Cain and Abel – the mythical story of the first two children of humanity – in the Book of Genesis (Genesis 4:1-16) is about something that never happened way back when but about what is always happening with us: the inexplicable violence to which humankind turns against itself. It’s about the yawning abyss of violence into which we plunge when we can’t make sense out of life or when things don’t go our way.
Yesterday’s brief post on Via Lucis Photography of Religious Architecture focuses on a capital of Cain and Abel in a Romanesque church.
Like the Genesis writer, the Medieval artist whose hand crafted the story in stone many centuries later was doing theology and anthropology. The biblical author told the story with words; the Medieval sculptor told it with non-verbal communication.
The face of Cain on Via Lucis held my attention long after I’d gone on with the day. It kept returning to mind.
Cain’s head isn’t turned toward Abel whom he is pummeling to death with his stave. He’s looking away from Cain at someone or something else, as if to say the viewer, “So, you think I’m cruel. You think I’m different. You’re looking in the mirror.”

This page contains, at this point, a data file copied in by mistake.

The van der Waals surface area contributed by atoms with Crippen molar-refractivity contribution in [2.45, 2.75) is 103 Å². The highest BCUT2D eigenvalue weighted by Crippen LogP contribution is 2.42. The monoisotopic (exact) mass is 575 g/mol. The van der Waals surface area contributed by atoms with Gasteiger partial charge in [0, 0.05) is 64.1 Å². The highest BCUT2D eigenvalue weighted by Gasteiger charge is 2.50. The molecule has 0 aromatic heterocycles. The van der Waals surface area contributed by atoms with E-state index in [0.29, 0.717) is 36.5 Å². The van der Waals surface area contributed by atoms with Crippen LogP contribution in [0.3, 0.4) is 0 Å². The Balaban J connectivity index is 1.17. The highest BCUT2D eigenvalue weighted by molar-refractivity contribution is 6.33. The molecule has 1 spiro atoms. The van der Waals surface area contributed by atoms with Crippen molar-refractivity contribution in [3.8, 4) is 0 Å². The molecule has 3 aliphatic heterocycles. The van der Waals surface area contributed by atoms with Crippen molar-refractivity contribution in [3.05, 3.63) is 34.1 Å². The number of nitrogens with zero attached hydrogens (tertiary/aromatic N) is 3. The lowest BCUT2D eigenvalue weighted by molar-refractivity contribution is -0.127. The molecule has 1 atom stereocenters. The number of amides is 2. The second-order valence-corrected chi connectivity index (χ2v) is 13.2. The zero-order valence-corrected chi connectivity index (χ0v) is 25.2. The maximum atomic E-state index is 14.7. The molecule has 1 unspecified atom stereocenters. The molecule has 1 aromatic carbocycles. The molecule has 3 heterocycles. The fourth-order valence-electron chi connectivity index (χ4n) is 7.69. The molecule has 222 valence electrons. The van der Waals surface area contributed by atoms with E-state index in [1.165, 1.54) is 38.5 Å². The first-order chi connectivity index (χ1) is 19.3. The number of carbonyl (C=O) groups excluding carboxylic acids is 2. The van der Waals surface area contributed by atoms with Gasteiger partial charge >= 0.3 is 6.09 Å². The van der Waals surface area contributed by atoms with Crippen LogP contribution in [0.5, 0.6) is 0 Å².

In the biblical story God tells Cain, “sin is crouching at the door; its desire is for you, but you must master it.” The Medieval sculptor’s art seems to be saying it in stone. Cain’s head is cocked, his eyes looking at us. At you. At me. And, perhaps, at God, to whose failure to rescue Abel he shifts responsibility: “Am I my brother’s keeper?” The capital seems to say Cain knows he owns us and the endless history of violence in which the blood of the silent victims cries out from the ground, unless and until we – persons, groups, religions, races, cultures, nations, a species – master the sin that’s forever crouching at our door.
- Gordon C. Stewart, Chaska, MN, October 16, 2015